In the October 1952 issue of theBulletin of the Amateur Entomologists’ Society, a small ad appeared which had dramatic but benign medical consequences about fifteen years later. It was also profoundly important for the study of mimicry in butterflies. You can still read the ad today in library copies of the magazine: the small ads are printed on crudely typewritten sheets bound into an otherwise standard printed magazine. The ad read:

    Dr P. M. Sheppard (291), Genetics Laboratory, Dept. of Zoology, University Museum, Oxford, wants living eggs, larvae or pupae ofPapilio machaon(Swallowtail) from the Continent for genetic...

  19. CHAPTER 13 THE AROMAS OF MIMICRY
    (pp. 197-206)

    After Philip Sheppard, the most mimicry conscious member of Ford’s school was Miriam Rothschild (1908–2005). Officially she was not a member of Oxford University at all, but, as one of the few women Ford ever fully respected, she was very much one of his inner circle. Miriam Rothschild carried the old tradition of the amateur scientist right through into the twenty-first century. ‘Amateur’ here means amateur in the sense of Robert Boyle, Henry Cavendish, Charles Darwin and other independent scientists with no allegiance to a university or corporate structure of any kind. A member of the illustrious banking family,...

  20. CHAPTER 14 THE TINKERER’S PALETTE
    (pp. 207-220)

    At some point, after marvelling at the patterns nature is able to copy from one creature to another, it is natural to wonder about the processes which produced these resemblances. Science is the art of the soluble and, until recently, how living patterns are created, how they vary, and how they are inherited were puzzles for which the essential questions couldn’t even be framed. For Darwin himself, despite the evidence that he had carefully weighed over the twenty years between his Galapagos trip and publishingOn the Origin of Species, the speculative nature of his idea and the intangibility of...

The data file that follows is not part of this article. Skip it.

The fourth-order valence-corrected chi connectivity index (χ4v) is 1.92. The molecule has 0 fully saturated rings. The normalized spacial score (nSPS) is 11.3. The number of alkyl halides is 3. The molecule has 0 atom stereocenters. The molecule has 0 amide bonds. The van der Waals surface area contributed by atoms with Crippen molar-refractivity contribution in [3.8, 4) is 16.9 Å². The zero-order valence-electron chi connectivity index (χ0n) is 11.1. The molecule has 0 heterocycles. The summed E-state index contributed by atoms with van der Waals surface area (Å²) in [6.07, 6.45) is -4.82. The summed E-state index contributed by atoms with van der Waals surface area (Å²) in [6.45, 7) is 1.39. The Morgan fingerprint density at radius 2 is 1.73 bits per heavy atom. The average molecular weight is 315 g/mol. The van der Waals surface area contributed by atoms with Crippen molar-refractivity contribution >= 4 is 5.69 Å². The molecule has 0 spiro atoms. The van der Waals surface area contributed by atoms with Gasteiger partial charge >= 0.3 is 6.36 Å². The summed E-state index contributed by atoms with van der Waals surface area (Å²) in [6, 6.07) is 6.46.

21. CHAPTER 15 THE HELICONIUS VARIATIONS
    (pp. 221-234)

    Heliconiusbutterflies are Mülleriann mimics: that is, they are different species wearing the same patterning – often several species grouped together in a mimicry ring – to give a standardised warning to predators that they are unpalatable. Their wing patterns are complicated: they are not geometrically regular, but have splashes of colour thrown on with artistic abandon. Think Matisse’sJazzcut-outs, with their bold yellow and black, white and blue – and red. The biologist Sir Alister Hardy (1896–1985), who was acamoufleurin the First World War, made a strong claim for butterfly wing patterns being a form...

  22. CHAPTER 16 A SHIFTING SPECTRUM
    (pp. 235-249)

    From Bates to Cott, mimicry was mostly observed in nature and described. Theory followed and, as Miriam Rothschild noted, experiment lagged a surprisingly long way behind – around 100 years in most cases. In recent work, some old stories have added new twists and some have experienced reversal. The fact that life is opportunistic, with no set goals other than to survive and reproduce – life is always, in Picasso’s words, ‘trying new things’ – means that many stories of mimicry and camouflage are more complex than was originally thought. Tracing mimicry and camouflage from the time of Bates and...

  23. EPILOGUE
    (pp. 250-255)

    Mimicry is imitation but it is also an immensely fertile, creative process. As human beings we learn, first of all, by copying. We value originality very highly, but artists know how much originality owes to imitation and to covering your tracks. T. S. Eliot was only laying bare the secrets of the trade when he said that mature poets don’t merely imitate: they steal. Or, as Elvis Costello put it, you start out trying to copy something that fascinates you, fail and, in doing so, come up with something new.

    In the Prologue I quoted the art historian Sir Ernst...

  24. NOTES
    (pp. 256-272)
  25. BIBLIOGRAPHY
    (pp. 273-276)
  26. INDEX
    (pp. 277-284)